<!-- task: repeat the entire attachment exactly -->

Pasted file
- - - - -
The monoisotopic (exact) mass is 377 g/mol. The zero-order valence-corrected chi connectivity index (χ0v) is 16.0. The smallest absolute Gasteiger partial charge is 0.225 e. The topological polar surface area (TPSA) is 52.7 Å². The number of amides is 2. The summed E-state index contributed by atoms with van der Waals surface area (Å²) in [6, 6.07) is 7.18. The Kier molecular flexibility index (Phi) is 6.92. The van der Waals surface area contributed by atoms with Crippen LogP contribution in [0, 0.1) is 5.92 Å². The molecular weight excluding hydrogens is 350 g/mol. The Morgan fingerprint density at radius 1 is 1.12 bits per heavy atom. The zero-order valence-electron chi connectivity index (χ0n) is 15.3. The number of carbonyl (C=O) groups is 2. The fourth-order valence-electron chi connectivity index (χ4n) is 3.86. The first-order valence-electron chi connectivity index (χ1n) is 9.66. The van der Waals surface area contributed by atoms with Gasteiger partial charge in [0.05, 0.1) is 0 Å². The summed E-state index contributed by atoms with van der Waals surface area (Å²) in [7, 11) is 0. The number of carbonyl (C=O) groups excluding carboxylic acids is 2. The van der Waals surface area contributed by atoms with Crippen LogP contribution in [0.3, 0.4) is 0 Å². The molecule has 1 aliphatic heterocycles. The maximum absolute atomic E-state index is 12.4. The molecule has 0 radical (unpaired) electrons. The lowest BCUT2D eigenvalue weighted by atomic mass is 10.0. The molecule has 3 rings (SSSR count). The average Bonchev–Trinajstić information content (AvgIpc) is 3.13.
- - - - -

The monoisotopic (exact) mass is 377 g/mol. The zero-order valence-corrected chi connectivity index (χ0v) is 16.0. The smallest absolute Gasteiger partial charge is 0.225 e. The topological polar surface area (TPSA) is 52.7 Å². The number of amides is 2. The summed E-state index contributed by atoms with van der Waals surface area (Å²) in [6, 6.07) is 7.18. The Kier molecular flexibility index (Phi) is 6.92. The van der Waals surface area contributed by atoms with Crippen LogP contribution in [0, 0.1) is 5.92 Å². The molecular weight excluding hydrogens is 350 g/mol. The Morgan fingerprint density at radius 1 is 1.12 bits per heavy atom. The zero-order valence-electron chi connectivity index (χ0n) is 15.3. The number of carbonyl (C=O) groups is 2. The fourth-order valence-electron chi connectivity index (χ4n) is 3.86. The first-order valence-electron chi connectivity index (χ1n) is 9.66. The van der Waals surface area contributed by atoms with Gasteiger partial charge in [0.05, 0.1) is 0 Å². The summed E-state index contributed by atoms with van der Waals surface area (Å²) in [7, 11) is 0. The number of carbonyl (C=O) groups excluding carboxylic acids is 2. The van der Waals surface area contributed by atoms with Crippen LogP contribution in [0.3, 0.4) is 0 Å². The molecule has 1 aliphatic heterocycles. The maximum absolute atomic E-state index is 12.4. The molecule has 0 radical (unpaired) electrons. The lowest BCUT2D eigenvalue weighted by atomic mass is 10.0. The molecule has 3 rings (SSSR count). The average Bonchev–Trinajstić information content (AvgIpc) is 3.13.